• confluent eyebrows that appear arched and well-defined (99% of cases)
  • long curly eyelashes (99%)
  • low front and back hairlines (92%)
  • turned-up nose (88%)
  • down-turned angles of the mouth and thin lips (94%)
  • small lower jaw and/or protruding upper jaw (84%).

Other physical abnormalities which may be present at birth or detected as the child grows may include:

  • very small head (microcephaly) (98% of cases)
  • eye and vision problems (50%)
  • excessive body hair, which may thin as the child grows (78%)
  • short neck (66%)
  • hand abnormalities, such as missing fingers, very small hands, and/or inward deviation of the pinky fingers
  • heart defects.

Infants with Cornelia de Lange syndrome are generally born small, sometimes prematurely. The infant has very tense muscles, has trouble feeding, and may have a low-pitched weak cry.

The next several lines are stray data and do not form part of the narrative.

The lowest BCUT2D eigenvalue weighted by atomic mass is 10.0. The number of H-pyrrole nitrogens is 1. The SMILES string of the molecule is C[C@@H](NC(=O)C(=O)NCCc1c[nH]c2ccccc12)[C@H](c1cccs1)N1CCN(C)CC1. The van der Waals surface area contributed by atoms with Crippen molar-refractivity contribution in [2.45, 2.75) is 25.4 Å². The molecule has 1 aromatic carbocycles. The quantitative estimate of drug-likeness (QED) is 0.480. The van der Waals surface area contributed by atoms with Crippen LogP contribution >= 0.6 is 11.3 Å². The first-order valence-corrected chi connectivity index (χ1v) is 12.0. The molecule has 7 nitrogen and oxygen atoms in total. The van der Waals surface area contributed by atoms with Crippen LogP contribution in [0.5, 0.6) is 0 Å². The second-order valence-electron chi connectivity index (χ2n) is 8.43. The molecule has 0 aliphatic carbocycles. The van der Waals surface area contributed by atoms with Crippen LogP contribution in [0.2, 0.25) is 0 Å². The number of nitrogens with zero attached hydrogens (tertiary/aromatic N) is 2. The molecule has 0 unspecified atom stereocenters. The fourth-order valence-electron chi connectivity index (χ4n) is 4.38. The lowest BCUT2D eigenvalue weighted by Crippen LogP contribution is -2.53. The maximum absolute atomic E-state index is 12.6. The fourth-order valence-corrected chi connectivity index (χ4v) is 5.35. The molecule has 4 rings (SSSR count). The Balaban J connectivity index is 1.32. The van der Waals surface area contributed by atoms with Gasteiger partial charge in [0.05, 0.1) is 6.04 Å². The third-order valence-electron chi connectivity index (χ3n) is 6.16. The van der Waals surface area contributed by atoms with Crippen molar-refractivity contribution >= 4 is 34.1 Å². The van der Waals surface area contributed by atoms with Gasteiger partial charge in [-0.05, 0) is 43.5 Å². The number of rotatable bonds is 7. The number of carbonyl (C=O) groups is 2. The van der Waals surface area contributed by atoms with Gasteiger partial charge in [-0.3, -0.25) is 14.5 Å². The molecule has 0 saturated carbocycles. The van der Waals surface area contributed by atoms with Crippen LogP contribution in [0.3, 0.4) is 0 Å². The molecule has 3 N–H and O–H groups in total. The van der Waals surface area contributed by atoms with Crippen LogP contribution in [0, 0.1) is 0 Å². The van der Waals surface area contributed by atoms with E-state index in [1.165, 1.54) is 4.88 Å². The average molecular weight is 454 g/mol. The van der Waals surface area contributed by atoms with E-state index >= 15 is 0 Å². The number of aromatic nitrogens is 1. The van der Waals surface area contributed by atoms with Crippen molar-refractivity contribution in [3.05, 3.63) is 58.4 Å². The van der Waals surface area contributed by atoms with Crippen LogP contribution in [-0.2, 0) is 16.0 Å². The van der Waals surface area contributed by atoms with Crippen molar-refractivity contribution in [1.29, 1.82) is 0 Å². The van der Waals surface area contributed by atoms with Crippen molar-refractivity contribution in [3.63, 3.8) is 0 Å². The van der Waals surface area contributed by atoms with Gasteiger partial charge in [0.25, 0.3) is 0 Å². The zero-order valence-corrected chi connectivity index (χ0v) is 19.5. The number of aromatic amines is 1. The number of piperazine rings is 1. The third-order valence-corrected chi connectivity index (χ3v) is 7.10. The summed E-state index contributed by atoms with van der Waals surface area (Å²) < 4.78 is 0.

Language and behavior problems:  Infants with CDLS do not develop as quickly as other children. Most have mild to moderate mental retardation, but some may be profoundly retarded (IQ range 30-85). Because of problems with the mouth, hearing impairment, and developmental delay, children with CDLS often have speech delay. Behavior problems for children with CDLS may include hyperactivity, self-injury, aggression, and sleep disturbance. These children may appear to have autism due to a diminished ability to relate to other people, repetitive behavior, difficulty with facial expression of emotion, and language delay.

Treatment: focuses on helping each child achieve his or her potential in terms of development and language, and medical care for physical problems. Infants benefit from early intervention programs for improving muscle tone, managing feeding problems, and developing fine motor ability. Life expectancy is normal if the child was born without major internal physical malformations such as heart defects.